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Thanks to the FDA, You Really Have No Idea What's In Your Food

An estimated 60 to 70 percent of processed foods contains genetically modified organisms, but unlike 50 other countries, the US doesn't require labeling.

For years, polls have shown that about 90 percent of Americans support the labeling of foods that contain genetically modified organisms (GMO). That's about as close to a consensus as you're going to get in this country. But amazingly, in this supposed bastion of freedom and democracy we're denied the fundamental right to know what's in our food -- a right that more than 50 other nations, including China and Russia, offer their citizens.

That's China and Russia, as in the big scary authoritarian countries known for communism, corruption and rampant human rights violations. They're at least doing a better job of trying to look like they care about protecting the freedom to choose what people put in their bodies. In the U.S., it's estimated that 60-70 percent of processed food may contain some GMO, but the food is not required to be labeled. This glaring disconnect between America's purported democratic ideals and the reality of how public agencies like the Food and Drug Administration can knowingly fail its citizens might be about to crumble, says Andrew Kimbrell of the Center For Food Safety.

His organization is part of a broad coalition of groups petitioning FDA for mandatory labeling of GMO-containing foods. Hundreds of other organizations have joined the effort, including consumer advocates, farmers, concerned parents, businesses, environmentalists, food and farming organizations, and members of the health care and faith-based communities. The goal of the coalition, called Just Label It, is to collect enough citizen signatures to its petition that the FDA will have to take action. Or force President Obama to make the FDA act.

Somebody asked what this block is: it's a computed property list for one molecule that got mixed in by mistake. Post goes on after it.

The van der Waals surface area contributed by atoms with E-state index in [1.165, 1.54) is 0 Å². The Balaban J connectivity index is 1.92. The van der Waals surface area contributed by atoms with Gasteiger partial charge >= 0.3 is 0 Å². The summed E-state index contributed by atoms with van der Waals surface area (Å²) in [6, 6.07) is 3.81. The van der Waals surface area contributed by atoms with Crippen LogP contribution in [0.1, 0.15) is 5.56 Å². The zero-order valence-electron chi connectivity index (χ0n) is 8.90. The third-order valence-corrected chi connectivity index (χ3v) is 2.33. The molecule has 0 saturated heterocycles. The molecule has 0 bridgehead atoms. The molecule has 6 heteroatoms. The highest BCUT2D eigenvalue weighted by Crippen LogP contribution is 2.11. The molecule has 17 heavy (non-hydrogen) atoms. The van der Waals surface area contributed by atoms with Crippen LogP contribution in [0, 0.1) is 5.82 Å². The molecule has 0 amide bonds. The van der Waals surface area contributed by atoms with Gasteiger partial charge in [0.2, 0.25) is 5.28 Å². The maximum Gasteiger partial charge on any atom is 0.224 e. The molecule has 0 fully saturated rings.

There are three reasons why Kimbrell believes that now, despite decades of undue influence of the biotech industry on FDA policy, the agency's GMO armor will crack.

"First of all, Obama promised, when he was a candidate, to impose labels," Kimbrell says, referring to a  stump speech in 2008, recorded by Food Democracy Now, when the junior senator from Illinois promised to "let folks know when their food is genetically modified, because Americans have a right to know what they're buying."

"Second," says Kimbrell, "The coalition behind this campaign is uniquely broad-based. We've got the Organic Trade commission, food companies, big consumer representation, environmental and agriculture organizations. It's not unrealistic that we'll get millions of people signing the petition."

"And finally," he says, "we have extra leverage because it's an election year. With 90 percent of Americans wanting this, and millions of comments coming his way, Obama can do the math."

Kimbrell blames a decades-long revolving door between the FDA and the biotech industry for it being the least responsive agency to consumer concerns. "The FDA is composed of people who will soon be back in the industry." It's been stuck this way since the early 1990s, when the FDA hired former Monsanto lawyer Michael Taylor to write the regulations, or lack thereof, for the use of a Monsanto product called recombinant Bovine Growth Hormone (rBGH), which is injected in cows to boost their milk production.

Consumer backlash was strong against these GMO hormone injections, detectable amounts of which had made it into the milk along with inordinate amounts of puss. So marketers of non-rBGH milk understandably chose to label their milk as such. Monsanto fought for 10 years to stop this labeling effort, using a litany of crafty strategies, to take away the milkman's right to point out that their product does not contain injected hormones that contain recombinant DNA. The company threw in the towel after taking the battle to the state level and failing in every attempt.

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